This week, Congress did something that would have been unthinkable just a few short months ago: they passed a wilderness bill. Such an action, which used to be routine and bipartisan, has been blocked by House Republicans for the past five years. The last time Congress passed any new wilderness protections was in early 2009.
The bill, sponsored by Senators Carl Levin (D) and Rep. Dan Benishek (R-MI) now goes to the President’s desk for his signature and, once done, will designate 32,500 acres of the Sleeping Bear Dunes National Lakeshore in Michigan as wilderness. The lakeshore stretches for 35 spectacular miles along Lake Michigan on the "little finger" of the mitten of Michigan's Lower Peninsula. It also includes north and south Manitou Islands, which in the legend of Sleeping Bear Dunes represent the bear cubs of the mother bear whose shape is seen in the 450 foot tall dunes on the shoreline. The area is extraordinarily popular with families, anglers, paddlers and birders. A wide variety of activities draw well over 1 million visitors every year. The area is also home to several threatened and endangered species including the Piping Plover, Pitcher’s Thistle and Michigan Monkeyflower. I'm proud that Sierra Club was a driving force behind the creation of Sleeping Bear Dunes National Lakeshore in the 1970s and that today the wilderness designation further protects these amazing places.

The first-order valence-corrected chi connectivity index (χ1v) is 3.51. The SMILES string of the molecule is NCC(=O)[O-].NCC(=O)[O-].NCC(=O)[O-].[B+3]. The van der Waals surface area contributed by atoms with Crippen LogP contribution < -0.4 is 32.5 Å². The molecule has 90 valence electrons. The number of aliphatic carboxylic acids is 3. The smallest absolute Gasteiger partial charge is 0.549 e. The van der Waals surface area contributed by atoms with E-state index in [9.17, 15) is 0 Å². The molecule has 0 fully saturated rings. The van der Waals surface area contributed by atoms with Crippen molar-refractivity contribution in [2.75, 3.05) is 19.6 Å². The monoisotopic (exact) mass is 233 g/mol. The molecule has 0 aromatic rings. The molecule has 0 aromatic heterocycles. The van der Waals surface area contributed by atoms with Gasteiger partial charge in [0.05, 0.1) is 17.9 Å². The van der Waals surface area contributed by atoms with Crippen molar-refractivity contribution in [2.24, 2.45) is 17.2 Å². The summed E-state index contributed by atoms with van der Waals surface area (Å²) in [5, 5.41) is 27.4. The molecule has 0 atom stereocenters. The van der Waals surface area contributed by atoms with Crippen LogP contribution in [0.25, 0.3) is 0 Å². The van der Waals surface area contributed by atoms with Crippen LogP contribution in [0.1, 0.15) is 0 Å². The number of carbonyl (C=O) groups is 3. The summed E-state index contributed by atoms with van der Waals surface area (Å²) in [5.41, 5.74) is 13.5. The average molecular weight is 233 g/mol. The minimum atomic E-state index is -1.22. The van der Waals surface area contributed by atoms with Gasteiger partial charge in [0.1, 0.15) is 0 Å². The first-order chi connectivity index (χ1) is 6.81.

The passage of this legislation not only affords greater protections to a beloved area of the Great Lakes region, but hopefully signals a thawing of the gridlock that has prevented widely-supported bipartisan bills from moving that in total would protect several million acres of wilderness. Last Congress became the first since 1966 to not designate a single new acre of wilderness. This year, the Wilderness Act celebrates its 50th Anniversary and we hope that Sleeping Bear Dunes is only the first area that Congress moves to protect. Wilderness areas, national parks, monuments, and protected public lands are part of our special American heritage. And if Congress doesn’t continue to act, we hope President Obama will use his authority to designate national monuments to ensure that our outdoor legacy lives on.
-- by Anne Woiwode, Sierra Club Michigan Chapter Director